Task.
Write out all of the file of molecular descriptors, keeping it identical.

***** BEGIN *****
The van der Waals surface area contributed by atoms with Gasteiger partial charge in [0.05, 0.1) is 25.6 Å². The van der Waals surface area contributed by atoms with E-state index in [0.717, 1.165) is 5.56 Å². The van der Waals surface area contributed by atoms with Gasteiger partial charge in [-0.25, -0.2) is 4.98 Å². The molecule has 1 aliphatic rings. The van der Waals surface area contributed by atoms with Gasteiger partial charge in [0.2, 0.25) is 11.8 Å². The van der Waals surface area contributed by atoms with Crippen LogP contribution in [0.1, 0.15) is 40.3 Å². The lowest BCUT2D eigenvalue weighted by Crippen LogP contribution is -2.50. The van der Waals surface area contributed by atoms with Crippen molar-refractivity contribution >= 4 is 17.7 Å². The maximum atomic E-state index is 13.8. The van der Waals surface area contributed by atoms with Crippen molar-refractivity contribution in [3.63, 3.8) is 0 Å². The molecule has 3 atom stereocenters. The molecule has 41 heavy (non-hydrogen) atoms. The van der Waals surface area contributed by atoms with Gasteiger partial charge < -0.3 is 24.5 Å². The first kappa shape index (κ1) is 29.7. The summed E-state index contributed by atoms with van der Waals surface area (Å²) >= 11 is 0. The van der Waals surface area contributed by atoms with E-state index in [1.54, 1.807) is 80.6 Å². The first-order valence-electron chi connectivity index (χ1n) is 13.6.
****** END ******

The van der Waals surface area contributed by atoms with Gasteiger partial charge in [0.05, 0.1) is 25.6 Å². The van der Waals surface area contributed by atoms with E-state index in [0.717, 1.165) is 5.56 Å². The van der Waals surface area contributed by atoms with Gasteiger partial charge in [-0.25, -0.2) is 4.98 Å². The molecule has 1 aliphatic rings. The van der Waals surface area contributed by atoms with Gasteiger partial charge in [0.2, 0.25) is 11.8 Å². The van der Waals surface area contributed by atoms with Crippen LogP contribution in [0.1, 0.15) is 40.3 Å². The lowest BCUT2D eigenvalue weighted by Crippen LogP contribution is -2.50. The van der Waals surface area contributed by atoms with Crippen molar-refractivity contribution >= 4 is 17.7 Å². The maximum atomic E-state index is 13.8. The van der Waals surface area contributed by atoms with Crippen molar-refractivity contribution in [3.63, 3.8) is 0 Å². The molecule has 3 atom stereocenters. The molecule has 41 heavy (non-hydrogen) atoms. The van der Waals surface area contributed by atoms with Gasteiger partial charge < -0.3 is 24.5 Å². The first kappa shape index (κ1) is 29.7. The summed E-state index contributed by atoms with van der Waals surface area (Å²) >= 11 is 0. The van der Waals surface area contributed by atoms with E-state index in [1.54, 1.807) is 80.6 Å². The first-order valence-electron chi connectivity index (χ1n) is 13.6.